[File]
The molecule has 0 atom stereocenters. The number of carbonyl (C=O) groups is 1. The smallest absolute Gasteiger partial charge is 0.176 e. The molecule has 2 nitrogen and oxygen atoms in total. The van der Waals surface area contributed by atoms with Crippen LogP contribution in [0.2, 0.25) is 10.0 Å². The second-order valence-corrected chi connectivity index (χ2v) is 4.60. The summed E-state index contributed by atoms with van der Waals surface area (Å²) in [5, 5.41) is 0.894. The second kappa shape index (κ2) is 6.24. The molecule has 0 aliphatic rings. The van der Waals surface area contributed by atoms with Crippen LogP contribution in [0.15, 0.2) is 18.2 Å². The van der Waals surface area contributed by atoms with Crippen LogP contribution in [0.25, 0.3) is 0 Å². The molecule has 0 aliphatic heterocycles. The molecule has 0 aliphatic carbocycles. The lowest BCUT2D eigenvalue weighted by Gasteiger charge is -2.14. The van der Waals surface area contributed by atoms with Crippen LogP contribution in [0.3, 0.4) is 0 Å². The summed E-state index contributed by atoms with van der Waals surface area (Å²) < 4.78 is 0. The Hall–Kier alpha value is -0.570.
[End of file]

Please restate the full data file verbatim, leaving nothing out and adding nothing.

The molecule has 0 atom stereocenters. The number of carbonyl (C=O) groups is 1. The smallest absolute Gasteiger partial charge is 0.176 e. The molecule has 2 nitrogen and oxygen atoms in total. The van der Waals surface area contributed by atoms with Crippen LogP contribution in [0.2, 0.25) is 10.0 Å². The second-order valence-corrected chi connectivity index (χ2v) is 4.60. The summed E-state index contributed by atoms with van der Waals surface area (Å²) in [5, 5.41) is 0.894. The second kappa shape index (κ2) is 6.24. The molecule has 0 aliphatic rings. The van der Waals surface area contributed by atoms with Crippen LogP contribution in [0.15, 0.2) is 18.2 Å². The van der Waals surface area contributed by atoms with Crippen LogP contribution in [0.25, 0.3) is 0 Å². The molecule has 0 aliphatic heterocycles. The molecule has 0 aliphatic carbocycles. The lowest BCUT2D eigenvalue weighted by Gasteiger charge is -2.14. The van der Waals surface area contributed by atoms with Crippen LogP contribution in [0.3, 0.4) is 0 Å². The summed E-state index contributed by atoms with van der Waals surface area (Å²) < 4.78 is 0. The Hall–Kier alpha value is -0.570.